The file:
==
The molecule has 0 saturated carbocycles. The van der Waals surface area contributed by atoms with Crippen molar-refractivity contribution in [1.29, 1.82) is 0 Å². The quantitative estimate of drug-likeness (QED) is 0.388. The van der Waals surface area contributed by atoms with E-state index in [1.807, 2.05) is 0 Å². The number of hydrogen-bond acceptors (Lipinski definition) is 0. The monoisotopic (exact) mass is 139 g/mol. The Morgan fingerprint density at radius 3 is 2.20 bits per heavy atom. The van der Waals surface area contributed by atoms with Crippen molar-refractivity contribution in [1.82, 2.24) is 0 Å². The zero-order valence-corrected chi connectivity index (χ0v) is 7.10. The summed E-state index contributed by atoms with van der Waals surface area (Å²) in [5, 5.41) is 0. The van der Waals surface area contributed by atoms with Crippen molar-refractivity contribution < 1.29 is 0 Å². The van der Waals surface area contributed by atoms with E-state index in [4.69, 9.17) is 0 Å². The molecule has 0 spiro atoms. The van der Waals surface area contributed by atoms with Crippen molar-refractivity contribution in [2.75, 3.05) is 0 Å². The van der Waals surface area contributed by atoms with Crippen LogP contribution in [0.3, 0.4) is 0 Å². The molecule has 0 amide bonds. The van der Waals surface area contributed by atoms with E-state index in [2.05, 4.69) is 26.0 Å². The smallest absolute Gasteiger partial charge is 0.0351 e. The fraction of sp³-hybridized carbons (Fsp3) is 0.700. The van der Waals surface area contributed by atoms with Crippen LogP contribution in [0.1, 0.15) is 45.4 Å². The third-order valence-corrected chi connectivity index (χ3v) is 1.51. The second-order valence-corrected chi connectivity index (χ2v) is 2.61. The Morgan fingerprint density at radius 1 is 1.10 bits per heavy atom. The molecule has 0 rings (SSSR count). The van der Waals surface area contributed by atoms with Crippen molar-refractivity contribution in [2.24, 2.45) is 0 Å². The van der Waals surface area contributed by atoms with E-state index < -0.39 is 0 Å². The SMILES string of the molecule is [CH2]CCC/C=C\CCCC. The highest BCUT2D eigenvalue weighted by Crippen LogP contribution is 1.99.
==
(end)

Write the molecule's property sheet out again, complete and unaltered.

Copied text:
The molecule has 0 saturated carbocycles. The van der Waals surface area contributed by atoms with Crippen molar-refractivity contribution in [1.29, 1.82) is 0 Å². The quantitative estimate of drug-likeness (QED) is 0.388. The van der Waals surface area contributed by atoms with E-state index in [1.807, 2.05) is 0 Å². The number of hydrogen-bond acceptors (Lipinski definition) is 0. The monoisotopic (exact) mass is 139 g/mol. The Morgan fingerprint density at radius 3 is 2.20 bits per heavy atom. The van der Waals surface area contributed by atoms with Crippen molar-refractivity contribution in [1.82, 2.24) is 0 Å². The zero-order valence-corrected chi connectivity index (χ0v) is 7.10. The summed E-state index contributed by atoms with van der Waals surface area (Å²) in [5, 5.41) is 0. The van der Waals surface area contributed by atoms with Crippen molar-refractivity contribution < 1.29 is 0 Å². The van der Waals surface area contributed by atoms with E-state index in [4.69, 9.17) is 0 Å². The molecule has 0 spiro atoms. The van der Waals surface area contributed by atoms with Crippen molar-refractivity contribution in [2.75, 3.05) is 0 Å². The van der Waals surface area contributed by atoms with Crippen LogP contribution in [0.3, 0.4) is 0 Å². The molecule has 0 amide bonds. The van der Waals surface area contributed by atoms with E-state index in [2.05, 4.69) is 26.0 Å². The smallest absolute Gasteiger partial charge is 0.0351 e. The fraction of sp³-hybridized carbons (Fsp3) is 0.700. The van der Waals surface area contributed by atoms with Crippen LogP contribution in [0.1, 0.15) is 45.4 Å². The third-order valence-corrected chi connectivity index (χ3v) is 1.51. The second-order valence-corrected chi connectivity index (χ2v) is 2.61. The Morgan fingerprint density at radius 1 is 1.10 bits per heavy atom. The molecule has 0 rings (SSSR count). The van der Waals surface area contributed by atoms with Crippen molar-refractivity contribution in [2.24, 2.45) is 0 Å². The van der Waals surface area contributed by atoms with E-state index < -0.39 is 0 Å². The SMILES string of the molecule is [CH2]CCC/C=C\CCCC. The highest BCUT2D eigenvalue weighted by Crippen LogP contribution is 1.99.